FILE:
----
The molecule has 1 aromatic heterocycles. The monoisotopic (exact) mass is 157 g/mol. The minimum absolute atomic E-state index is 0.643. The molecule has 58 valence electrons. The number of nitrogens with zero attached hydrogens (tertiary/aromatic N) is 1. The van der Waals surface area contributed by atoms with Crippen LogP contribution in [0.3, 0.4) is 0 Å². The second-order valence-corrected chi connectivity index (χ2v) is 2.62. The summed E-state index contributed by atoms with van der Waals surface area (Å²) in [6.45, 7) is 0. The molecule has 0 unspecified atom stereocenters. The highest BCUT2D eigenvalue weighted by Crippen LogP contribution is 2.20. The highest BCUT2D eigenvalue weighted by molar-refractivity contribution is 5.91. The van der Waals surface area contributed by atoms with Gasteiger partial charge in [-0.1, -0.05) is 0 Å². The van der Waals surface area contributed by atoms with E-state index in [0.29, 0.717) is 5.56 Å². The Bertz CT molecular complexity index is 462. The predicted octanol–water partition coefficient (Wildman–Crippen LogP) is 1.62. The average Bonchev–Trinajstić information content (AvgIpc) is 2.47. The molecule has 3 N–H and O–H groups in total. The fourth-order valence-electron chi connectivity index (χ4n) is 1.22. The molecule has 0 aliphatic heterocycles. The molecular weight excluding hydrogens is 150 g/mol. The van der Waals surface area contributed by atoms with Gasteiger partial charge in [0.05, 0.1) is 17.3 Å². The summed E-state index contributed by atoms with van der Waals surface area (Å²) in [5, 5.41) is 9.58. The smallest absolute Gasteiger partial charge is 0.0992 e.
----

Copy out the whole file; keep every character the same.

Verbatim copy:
The molecule has 1 aromatic heterocycles. The monoisotopic (exact) mass is 157 g/mol. The minimum absolute atomic E-state index is 0.643. The molecule has 58 valence electrons. The number of nitrogens with zero attached hydrogens (tertiary/aromatic N) is 1. The van der Waals surface area contributed by atoms with Crippen LogP contribution in [0.3, 0.4) is 0 Å². The second-order valence-corrected chi connectivity index (χ2v) is 2.62. The summed E-state index contributed by atoms with van der Waals surface area (Å²) in [6.45, 7) is 0. The molecule has 0 unspecified atom stereocenters. The highest BCUT2D eigenvalue weighted by Crippen LogP contribution is 2.20. The highest BCUT2D eigenvalue weighted by molar-refractivity contribution is 5.91. The van der Waals surface area contributed by atoms with Gasteiger partial charge in [-0.1, -0.05) is 0 Å². The van der Waals surface area contributed by atoms with E-state index in [0.29, 0.717) is 5.56 Å². The Bertz CT molecular complexity index is 462. The predicted octanol–water partition coefficient (Wildman–Crippen LogP) is 1.62. The average Bonchev–Trinajstić information content (AvgIpc) is 2.47. The molecule has 3 N–H and O–H groups in total. The fourth-order valence-electron chi connectivity index (χ4n) is 1.22. The molecule has 0 aliphatic heterocycles. The molecular weight excluding hydrogens is 150 g/mol. The van der Waals surface area contributed by atoms with Gasteiger partial charge in [0.05, 0.1) is 17.3 Å². The summed E-state index contributed by atoms with van der Waals surface area (Å²) in [5, 5.41) is 9.58. The smallest absolute Gasteiger partial charge is 0.0992 e.